Is marriage on the cards any time soon?
I feel marriage? is just a word if you are really committed to a person. If you are gilded in love, marriage can wait. One should get married only when he/she is professionally stable. Right now I’m extremely tied up with my career so I don’t see marriage happening in 2016 at least. Next year may be! I have an upcoming show, a movie and my tournaments, so I need to focus on my career for now. I don’t believe in temporary relationships. I want to settle down with Payal, and she knows this since we have a great mutual understanding.
Don’t your films and TV shows hinder your fitness regime and wrestling?
For past 16 years, I have been eating post workout only. My fitness regime has helped me heal, and now I look at it as a way of life, so it’s always going to be my priority. No matter what, I make sure I work out twice a day. I don’t sleep for more than six hours a day. If you want to stay fit, you should eat less, work more and go the natural way.
Then how do you manage shooting for TV and films
Like I said, my first priority is wrestling. There is so much to learn in this world and I’m still learning. TV shows are a part of the learning process. I got cold feet before I did Nach Baliye, but I think I can now shake a bit. Besides my wrestling, I can do on one big show in a year. I’ll be soon launching my show; also I have a biopic lined up. I’m open to movies but I believe in quality work over quantity.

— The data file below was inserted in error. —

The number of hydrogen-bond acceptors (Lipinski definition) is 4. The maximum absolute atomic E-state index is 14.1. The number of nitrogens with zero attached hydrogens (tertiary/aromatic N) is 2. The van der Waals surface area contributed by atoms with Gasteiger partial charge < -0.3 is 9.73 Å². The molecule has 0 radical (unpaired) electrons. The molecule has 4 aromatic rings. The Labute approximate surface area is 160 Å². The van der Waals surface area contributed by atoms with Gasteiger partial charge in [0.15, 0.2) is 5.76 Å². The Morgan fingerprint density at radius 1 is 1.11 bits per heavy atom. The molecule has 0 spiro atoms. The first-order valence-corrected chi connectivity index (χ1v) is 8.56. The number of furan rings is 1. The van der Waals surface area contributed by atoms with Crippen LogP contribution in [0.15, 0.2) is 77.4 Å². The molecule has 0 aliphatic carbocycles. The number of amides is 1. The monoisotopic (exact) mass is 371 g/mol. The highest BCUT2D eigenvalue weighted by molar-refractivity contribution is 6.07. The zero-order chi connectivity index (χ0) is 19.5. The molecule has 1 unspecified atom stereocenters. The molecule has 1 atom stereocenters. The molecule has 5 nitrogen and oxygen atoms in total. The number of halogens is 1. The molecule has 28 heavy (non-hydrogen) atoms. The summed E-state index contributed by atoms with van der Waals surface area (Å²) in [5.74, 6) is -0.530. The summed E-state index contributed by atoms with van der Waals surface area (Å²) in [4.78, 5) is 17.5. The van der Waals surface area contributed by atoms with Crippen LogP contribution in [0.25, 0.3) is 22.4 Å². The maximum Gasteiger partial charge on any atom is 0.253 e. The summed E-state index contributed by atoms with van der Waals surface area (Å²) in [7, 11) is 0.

You’ve been also working on your wrestling academy…
I feel it’s my duty to reciprocate whatever I’ve got from wrestling. I want to take it forward as a sport. I’m initiating a sports centre at my village Madina, for young wrestlers. If I’m able to make a difference in few people’s lives, I’ll be content. I want to establish many wrestling academies in India. I don’t want any child to go through financial crunch like I did. I’m no big shot but I strive to make a difference in childrens lives.
Dharavi redevelopment to have dedicated areas for manufacturing: Devendra Fadnavis
Deputy Chief Minister Devendra Fadnavis said that Dharavi redevelopment will have dedicated areas for manufacturing…
The Mah Deputy CM says that Dharavi is a great manufacturing cluster, has been kept in mind while planning its redevelopment.
As Dharavi redevelopment has been announced, doubts were raised on whether this locally evolved entrepreneurial hub will retain its spirit. In a chat on Sansad TV with Sanjeev Sanyal, Member, PM’s Economic Advisory Council and a writer, on an Economic Sutra episode telecast on Nov 6, the Deputy Chief Minister had made it very clear how he foresees the future of Dharavi and Mumbai.
Saying that his government worked on clearing all the bottlenecks, he adds, “We understood that unless we have a place to rehabilitate people, which is nearby Dharavi, this project will not take off. We found out that there is around 42 acres of land which belongs to the Railways. We approached the Central Government and told them that we’ll free up your land. We’ll buy your land and we’ll give you a share in the profit and we entered into a definitive agreement and now they have handed it over to us.”